Caregiving Beyond the Grave

Mom recently passed away and I thought I would get that long-awaited sense of freedom but it has been out of the frying pan, into the fire. If you are like me and have been doing all the caregiving alone, guess what else you will be doing alone?


The aftermath. You know the saying, you can’t take it with you, well guess where they will be leaving it...in your lap.

First there’s the burial arrangements. I was lucky my brother flew in to be with me during moms death and making the arrangements. Then he flew out.

And here I am.

After the burial comes the legal paperwork. Social Security, pensions, insurance policies, bank accounts, all tied up in a Trust with tax implications.

I’m trying to avoid the lawyer at $250/hour so I’m working my way through the systems with the help of the internet, lots of phone calls and a kitchen table covered with designated piles.

Simple deposits and payments that ran smoothly for years suddenly become complicated state and federal issues with a myriad of forms. I downloaded a one page form that has seven pages of explanation to fill out the form. Really?

Then there is the family home of 65 years. Need I say more. You probably know how much can be in a home, garage, yard and shed with 65 years of living because you’re facing the same situation.

It’s a lot of physical work and also an emotional roller coaster as every item holds a memory. One day I cleaned out something as simple as Mom’s sewing drawer.

It was a Pandora's box of memory upon memory all intricately woven into a matrix of childhood memories. There was all her clothes to be dispersed.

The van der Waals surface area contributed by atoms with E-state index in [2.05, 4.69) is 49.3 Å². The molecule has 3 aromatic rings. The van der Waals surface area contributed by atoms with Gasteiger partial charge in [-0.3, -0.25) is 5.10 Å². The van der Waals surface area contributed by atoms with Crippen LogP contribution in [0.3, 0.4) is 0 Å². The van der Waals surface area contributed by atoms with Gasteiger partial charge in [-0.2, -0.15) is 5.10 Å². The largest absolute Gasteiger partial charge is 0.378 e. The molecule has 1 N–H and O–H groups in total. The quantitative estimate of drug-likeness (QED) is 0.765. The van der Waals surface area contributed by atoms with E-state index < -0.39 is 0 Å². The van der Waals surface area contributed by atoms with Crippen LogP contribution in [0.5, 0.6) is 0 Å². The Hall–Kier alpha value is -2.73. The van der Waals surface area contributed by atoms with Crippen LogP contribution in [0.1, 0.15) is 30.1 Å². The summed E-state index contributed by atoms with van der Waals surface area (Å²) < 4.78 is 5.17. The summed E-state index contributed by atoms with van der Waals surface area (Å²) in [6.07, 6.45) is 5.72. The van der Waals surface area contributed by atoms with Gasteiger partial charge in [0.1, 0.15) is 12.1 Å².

She still had her wedding dress from 1946. Photos, mementos, nik naks, books, cards, letters. All the things that make up a life. A three bedroom house with furniture. A full kitchen. Bedrooms, bathrooms, cupboards, dressers, desks, closets all full. Everything to be picked up and a decision to be made. Its overwhelming.

And after the weeks? months? of making these decisions and clearing out the house, there’s the house itself. Find a realtor, make necessary repairs, get it on the market, the paperwork, cost, and tax implications of all that.

I have been bound and tied to this journey for 8 years already caregiving mom and upon her death I’m in it even deeper. Day by day I get something done. Days I can’t, that's OK. One day I assume it will really All. Be. Done.

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It's a slog
by: Anonymous

I can completely relate to what you are saying, it is absolutely soul destroying and draining all while you are dealing with a bereavement.

What I would say to you is that it WILL come to end (the logistical stuff at least) and if you find you have some inheritance put it towards something that is going to make you feel really good, so have that to look forward to and keep you going.

That's what me and my husband did although it was very little after the care home fees had eaten through virtually everything! Best of luck, you are not alone!

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Hang in there
by: Anonymous

You're getting it done, a little at a time. Bless you for caring for your mom. I have my mom (and all her stuff!) for now. (she's 88) I know soon I won't, and will be in your boat.

Fortunately for me though mom put me on everything she has except one piece of property, so my task will somewhat easier once she's gone. I'm very thankful for that.

I don't look forward to the clean-out process though. And mom asks me nearly weekly what I'll do with all her "stuff". (she's in an assisted living now but her condo full remains....) I know my grown sons won't want her things - mom's things are not "their style" and honestly they're not "my style" either.

I sometimes see such beautiful furniture at the thrift stores for so very cheap, but it's not what the younger generations want now. Hang in there and keep doing what you can when you can. Hugs for you.

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